ANSBACH, Germany (April 14, 2014) -- Germany and Franconia, like many other countries and parts of the world, celebrate Easter, but they have their own distinct customs that set them apart from other regional and area celebrations.


Ostern -- Easter in Germany

The Easter season in Germany starts on Palmsonntag (Palm Sunday), the Sunday before Easter. The name stems from the Bible account of Jesus riding into Jerusalem on a donkey and people covering his path with palm branches.

Since palms are not common in northern Europe, they are usually substituted with the branches of the pussy willow, which are blessed in church with holy water. Church visitors then take the branches home and hang them up, as they are believed to provide protection.

Gründonnerstag (Holy Thursday or Maundy Thursday), the day repentant sinners were allowed back into the church for communion, is also the traditional day for spring cleaning and decorating. The traditional meals on "Green Thursday" include spinach, kale, cress, leek, chives and other herbs, because of an old, superstitious belief that eating green-colored food that day would keep one safe for the rest of the year.

Good Friday, a nationwide German holiday, is called Karfreitag in German, a name derived from Old High German word kara, meaning grief or mourning (it has the same roots as the English word "care"). It is also known as "Quiet Friday." On this very solemn day church bells are not rung in Catholic churches. Children are sometimes told that the bells were sent to Rome on Gründonnerstag to be blessed. Young men and children in the villages make up for the lack of noise with the "Good Friday rattles," which look like the noisemakers known as ratchets, making ample noise and calling the villagers to church services. Restrictions on individual behavior on Good Friday used to be much stricter than today. Alcohol and meat were strictly forbidden, and nobody was allowed to slaughter an animal. Many families still eat fish that day. In Franconia the tasty regional carp is a popular Good Friday dish.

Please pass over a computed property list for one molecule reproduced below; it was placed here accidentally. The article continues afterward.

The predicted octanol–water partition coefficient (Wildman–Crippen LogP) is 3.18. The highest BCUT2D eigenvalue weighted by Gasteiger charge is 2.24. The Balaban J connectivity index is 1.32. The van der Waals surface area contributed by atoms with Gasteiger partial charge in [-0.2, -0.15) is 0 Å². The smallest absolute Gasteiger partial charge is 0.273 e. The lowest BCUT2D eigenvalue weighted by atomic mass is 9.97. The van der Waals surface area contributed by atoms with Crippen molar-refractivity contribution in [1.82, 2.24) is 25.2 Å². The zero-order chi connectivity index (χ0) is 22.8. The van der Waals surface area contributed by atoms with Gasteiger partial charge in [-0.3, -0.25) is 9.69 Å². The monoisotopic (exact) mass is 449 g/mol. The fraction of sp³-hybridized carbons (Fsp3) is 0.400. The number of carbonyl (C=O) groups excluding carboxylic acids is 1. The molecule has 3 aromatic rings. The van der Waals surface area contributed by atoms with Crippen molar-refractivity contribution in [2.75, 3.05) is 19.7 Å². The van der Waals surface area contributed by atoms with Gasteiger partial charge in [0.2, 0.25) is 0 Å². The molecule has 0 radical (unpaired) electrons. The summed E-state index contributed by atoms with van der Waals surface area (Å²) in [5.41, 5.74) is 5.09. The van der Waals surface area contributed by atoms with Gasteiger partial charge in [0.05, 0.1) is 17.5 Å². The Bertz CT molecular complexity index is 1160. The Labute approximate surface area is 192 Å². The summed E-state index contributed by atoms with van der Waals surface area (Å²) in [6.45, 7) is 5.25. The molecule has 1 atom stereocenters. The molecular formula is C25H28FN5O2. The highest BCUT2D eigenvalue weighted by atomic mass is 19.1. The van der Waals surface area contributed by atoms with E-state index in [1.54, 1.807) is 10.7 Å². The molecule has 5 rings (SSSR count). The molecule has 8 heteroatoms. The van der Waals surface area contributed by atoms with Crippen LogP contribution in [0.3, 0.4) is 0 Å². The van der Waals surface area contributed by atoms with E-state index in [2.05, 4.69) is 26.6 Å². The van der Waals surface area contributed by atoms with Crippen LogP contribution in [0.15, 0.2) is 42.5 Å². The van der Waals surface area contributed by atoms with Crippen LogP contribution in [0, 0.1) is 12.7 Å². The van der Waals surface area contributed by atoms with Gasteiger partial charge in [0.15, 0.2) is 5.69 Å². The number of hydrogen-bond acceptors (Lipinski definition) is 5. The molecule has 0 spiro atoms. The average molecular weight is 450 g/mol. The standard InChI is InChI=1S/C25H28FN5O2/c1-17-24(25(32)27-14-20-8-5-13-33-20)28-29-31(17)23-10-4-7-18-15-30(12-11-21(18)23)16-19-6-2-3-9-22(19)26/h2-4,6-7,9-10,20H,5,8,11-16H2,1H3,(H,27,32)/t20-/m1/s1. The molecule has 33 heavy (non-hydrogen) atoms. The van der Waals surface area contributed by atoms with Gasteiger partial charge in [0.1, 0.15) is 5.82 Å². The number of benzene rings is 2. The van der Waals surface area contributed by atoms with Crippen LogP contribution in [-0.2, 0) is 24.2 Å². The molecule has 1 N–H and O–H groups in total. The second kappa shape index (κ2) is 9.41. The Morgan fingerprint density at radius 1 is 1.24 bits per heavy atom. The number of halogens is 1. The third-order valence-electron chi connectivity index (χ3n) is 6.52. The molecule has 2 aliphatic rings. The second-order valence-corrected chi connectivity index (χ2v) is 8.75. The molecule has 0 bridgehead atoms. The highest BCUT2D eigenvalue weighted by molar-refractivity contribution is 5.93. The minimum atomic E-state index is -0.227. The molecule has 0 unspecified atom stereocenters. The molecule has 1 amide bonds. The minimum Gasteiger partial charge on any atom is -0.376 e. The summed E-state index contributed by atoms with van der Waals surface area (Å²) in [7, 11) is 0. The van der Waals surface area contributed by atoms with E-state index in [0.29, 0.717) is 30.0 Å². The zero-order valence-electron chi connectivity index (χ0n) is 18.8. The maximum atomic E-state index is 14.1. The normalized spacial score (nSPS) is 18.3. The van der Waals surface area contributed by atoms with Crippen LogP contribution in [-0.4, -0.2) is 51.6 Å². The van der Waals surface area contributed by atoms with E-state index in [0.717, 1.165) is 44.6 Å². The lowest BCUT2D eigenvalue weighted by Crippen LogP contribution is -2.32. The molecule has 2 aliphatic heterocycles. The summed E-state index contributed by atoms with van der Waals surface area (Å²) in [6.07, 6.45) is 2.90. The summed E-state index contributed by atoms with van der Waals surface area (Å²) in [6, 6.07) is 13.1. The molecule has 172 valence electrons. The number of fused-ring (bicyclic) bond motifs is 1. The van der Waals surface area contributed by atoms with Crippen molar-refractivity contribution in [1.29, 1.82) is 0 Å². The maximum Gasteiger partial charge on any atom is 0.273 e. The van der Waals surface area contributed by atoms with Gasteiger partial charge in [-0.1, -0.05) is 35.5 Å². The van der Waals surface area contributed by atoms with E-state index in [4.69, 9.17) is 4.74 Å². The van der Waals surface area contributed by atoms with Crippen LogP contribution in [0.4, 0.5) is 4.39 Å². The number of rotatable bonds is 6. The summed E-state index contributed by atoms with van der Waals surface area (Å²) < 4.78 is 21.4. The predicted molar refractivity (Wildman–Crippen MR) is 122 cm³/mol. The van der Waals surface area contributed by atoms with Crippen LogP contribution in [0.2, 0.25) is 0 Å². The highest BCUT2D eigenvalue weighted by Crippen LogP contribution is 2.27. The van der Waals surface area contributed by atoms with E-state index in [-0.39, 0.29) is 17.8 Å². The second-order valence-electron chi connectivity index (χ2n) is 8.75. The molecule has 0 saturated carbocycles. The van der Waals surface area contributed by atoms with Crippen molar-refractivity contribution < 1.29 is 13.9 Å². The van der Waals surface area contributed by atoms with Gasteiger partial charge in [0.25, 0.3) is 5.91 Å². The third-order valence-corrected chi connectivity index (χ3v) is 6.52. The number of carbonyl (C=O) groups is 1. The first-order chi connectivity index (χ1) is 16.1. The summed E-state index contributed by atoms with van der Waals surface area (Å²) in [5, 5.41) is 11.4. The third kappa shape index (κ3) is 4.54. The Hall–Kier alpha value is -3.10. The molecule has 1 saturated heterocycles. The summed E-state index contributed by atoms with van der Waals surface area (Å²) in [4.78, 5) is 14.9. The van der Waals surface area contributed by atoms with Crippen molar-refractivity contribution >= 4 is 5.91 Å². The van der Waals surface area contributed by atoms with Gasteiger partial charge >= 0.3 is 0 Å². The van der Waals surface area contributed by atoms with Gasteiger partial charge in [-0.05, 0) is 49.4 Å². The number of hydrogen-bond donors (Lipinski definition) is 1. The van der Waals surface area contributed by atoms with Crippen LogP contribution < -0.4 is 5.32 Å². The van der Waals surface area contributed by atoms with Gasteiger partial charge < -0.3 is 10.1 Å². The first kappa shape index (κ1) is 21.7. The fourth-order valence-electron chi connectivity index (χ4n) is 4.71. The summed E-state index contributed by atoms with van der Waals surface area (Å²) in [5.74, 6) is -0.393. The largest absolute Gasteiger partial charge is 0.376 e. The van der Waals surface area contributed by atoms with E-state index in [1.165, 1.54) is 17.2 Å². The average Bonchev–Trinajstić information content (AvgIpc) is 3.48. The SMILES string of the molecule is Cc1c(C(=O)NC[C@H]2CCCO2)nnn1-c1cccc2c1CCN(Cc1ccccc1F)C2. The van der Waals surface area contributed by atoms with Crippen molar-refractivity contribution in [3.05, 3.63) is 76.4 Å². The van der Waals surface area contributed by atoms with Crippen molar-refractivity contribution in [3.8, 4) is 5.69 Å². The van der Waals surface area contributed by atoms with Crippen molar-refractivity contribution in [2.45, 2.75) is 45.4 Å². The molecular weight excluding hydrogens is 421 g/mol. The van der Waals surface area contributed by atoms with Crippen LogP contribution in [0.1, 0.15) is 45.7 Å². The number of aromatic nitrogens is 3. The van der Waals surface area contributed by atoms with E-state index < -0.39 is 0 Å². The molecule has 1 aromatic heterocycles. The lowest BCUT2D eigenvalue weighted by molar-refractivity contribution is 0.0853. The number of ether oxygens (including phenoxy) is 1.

Saturday night or early Easter Sunday morning, churches light a bonfire. The blessed pussy willows of the previous Easter are burned in the fire, and the flame is used to relight the "eternal light" which had been extinguished on Good Friday afternoon.

As in many other countries, the symbol of Easter in Germany is the egg. Many Franconian communities decorate their fountains and wells with green garlands and lots of colorful Easter eggs. The Easter bunny (Osterhase) brings eggs and sweets on Easter Sunday to the children, who have to search for them indoors or outdoors.

A favorite pastime for children during Holy Week is to blow out and color eggs to decorate budding tree branches in a vase or dye hard-boiled chicken eggs for the breakfast table Easter morning. Families bake an Easter lamb, a lamb-shaped cake for Sunday. A large Easter dinner is typically served Sunday. Popular dishes are lamb, rabbit or poultry.

The Easter celebrations are continued with an additional holiday Monday, which is often used for short day trips and visits to other family members.


Easter fountains